In 2016, Lindsay recurred on the second season of the ABC fairy tale-themed musical comedy series Galavant as Chester Wormwood, an evil wizard/wedding planner.

In 2017, Lindsay played Hermann Einstein in the National Geographic TV series Genius. He also played Jack Cardiff in Prism at the Hampstead Theatre, a role he reprised on a UK tour in autumn 2019.

In 2019, Lindsay played supporting role of King John in Disney's Maleficent: Mistress of Evil. The film starred Angelina Jolie, Elle Fanning, Michelle Pfeiffer, Chiwetel Ejiofor, and was released on 18 October 2019.[10] In 2020, he appeared in the series McDonald & Dodds.

Lindsay starred as Moonface Martin in a revival of Anything Goes, directed by Kathleen Marshall, at the Barbican Theatre from July to November 2021. He received his fourth Olivier Award nomination, which was his third for Best Actor in a Musical, in 2022.[11]

Personal life


In 1974, Lindsay married Cheryl Hall, who later appeared opposite him in Citizen Smith.[12] They divorced in 1980,[13] when he started a long-term relationship with actress Diana Weston, with whom he has a daughter, Sydney Laura Stevenson,[14] and who co-starred with him in three episodes of My Family. He married English actress, dancer, and television presenter Rosemarie Ford on 31 December 2006.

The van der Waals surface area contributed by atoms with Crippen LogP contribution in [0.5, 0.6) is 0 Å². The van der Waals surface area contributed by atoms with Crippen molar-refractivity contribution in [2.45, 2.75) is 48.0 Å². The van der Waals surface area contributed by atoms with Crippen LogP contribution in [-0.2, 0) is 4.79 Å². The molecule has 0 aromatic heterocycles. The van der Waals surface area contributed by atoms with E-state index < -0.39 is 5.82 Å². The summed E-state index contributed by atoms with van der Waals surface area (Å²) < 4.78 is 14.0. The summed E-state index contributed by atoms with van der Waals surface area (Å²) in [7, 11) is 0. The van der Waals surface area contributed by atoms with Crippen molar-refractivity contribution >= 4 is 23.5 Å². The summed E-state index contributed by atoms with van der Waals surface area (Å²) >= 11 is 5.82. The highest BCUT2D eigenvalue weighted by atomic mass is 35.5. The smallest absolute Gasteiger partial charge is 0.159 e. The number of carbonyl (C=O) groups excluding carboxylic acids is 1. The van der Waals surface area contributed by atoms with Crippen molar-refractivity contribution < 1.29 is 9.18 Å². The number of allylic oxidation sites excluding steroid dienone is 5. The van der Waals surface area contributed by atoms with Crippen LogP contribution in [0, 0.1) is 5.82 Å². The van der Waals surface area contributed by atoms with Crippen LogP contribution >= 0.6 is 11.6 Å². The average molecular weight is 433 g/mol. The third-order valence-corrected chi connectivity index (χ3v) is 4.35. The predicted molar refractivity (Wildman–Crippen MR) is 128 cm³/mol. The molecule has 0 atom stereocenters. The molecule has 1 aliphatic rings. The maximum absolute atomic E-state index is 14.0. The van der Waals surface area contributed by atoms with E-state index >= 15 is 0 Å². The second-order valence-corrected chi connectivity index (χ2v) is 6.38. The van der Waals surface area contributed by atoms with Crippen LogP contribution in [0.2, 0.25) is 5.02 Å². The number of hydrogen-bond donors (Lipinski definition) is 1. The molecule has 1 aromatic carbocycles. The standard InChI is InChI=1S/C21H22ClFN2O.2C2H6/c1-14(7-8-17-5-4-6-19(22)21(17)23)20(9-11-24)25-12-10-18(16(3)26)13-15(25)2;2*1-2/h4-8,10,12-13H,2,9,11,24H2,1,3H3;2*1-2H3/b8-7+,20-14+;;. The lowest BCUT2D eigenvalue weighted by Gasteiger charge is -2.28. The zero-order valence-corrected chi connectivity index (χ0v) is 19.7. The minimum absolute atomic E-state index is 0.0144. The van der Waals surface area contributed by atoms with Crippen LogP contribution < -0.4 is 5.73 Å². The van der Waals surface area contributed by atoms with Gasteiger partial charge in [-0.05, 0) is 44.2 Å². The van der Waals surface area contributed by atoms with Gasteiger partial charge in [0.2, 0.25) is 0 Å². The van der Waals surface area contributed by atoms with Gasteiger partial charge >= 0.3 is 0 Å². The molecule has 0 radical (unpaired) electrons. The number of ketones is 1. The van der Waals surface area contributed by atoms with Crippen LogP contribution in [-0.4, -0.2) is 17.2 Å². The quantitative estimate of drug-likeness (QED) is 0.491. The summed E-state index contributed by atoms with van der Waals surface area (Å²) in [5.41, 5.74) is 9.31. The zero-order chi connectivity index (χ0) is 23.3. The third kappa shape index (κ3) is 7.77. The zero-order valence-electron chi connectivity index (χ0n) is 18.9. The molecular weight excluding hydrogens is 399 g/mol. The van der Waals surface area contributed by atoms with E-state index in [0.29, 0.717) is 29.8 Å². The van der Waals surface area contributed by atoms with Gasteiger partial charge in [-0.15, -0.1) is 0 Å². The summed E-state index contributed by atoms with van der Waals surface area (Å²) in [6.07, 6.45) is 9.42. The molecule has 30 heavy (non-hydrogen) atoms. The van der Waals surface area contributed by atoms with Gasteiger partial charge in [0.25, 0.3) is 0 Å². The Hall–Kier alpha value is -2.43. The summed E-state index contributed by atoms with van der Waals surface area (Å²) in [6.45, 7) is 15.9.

On 13 September 2006, Lindsay researched his family tree in the third series of Who Do You Think You Are? He travelled to his hometown and to Turkey, where his grandfather, Raymond Dunmore, had taken part in the Gallipoli campaign during World War I.

Lindsay is a lifelong supporter of Derby County F.C., which he revealed in a short section on the CBBC programme Newsround entitled "My Team".[15]

Lindsay is known for his left-wing political beliefs, usually describing himself as a staunch socialist, and has marched in support of miners. He is a passionate supporter of the Labour Party, but an outspoken critic of then Prime Minister Tony Blair's controversial decisions to go to war in Afghanistan and Iraq in 2001 and 2003, saying that he was "furious" and feeling disillusioned with mainstream politics: "You see those images of Iraq and Afghanistan and Lebanon, don't you? And I suspect somewhere, when he goes home at night and the kids are in bed, he must go, 'Jesus, what have I done?'"[16]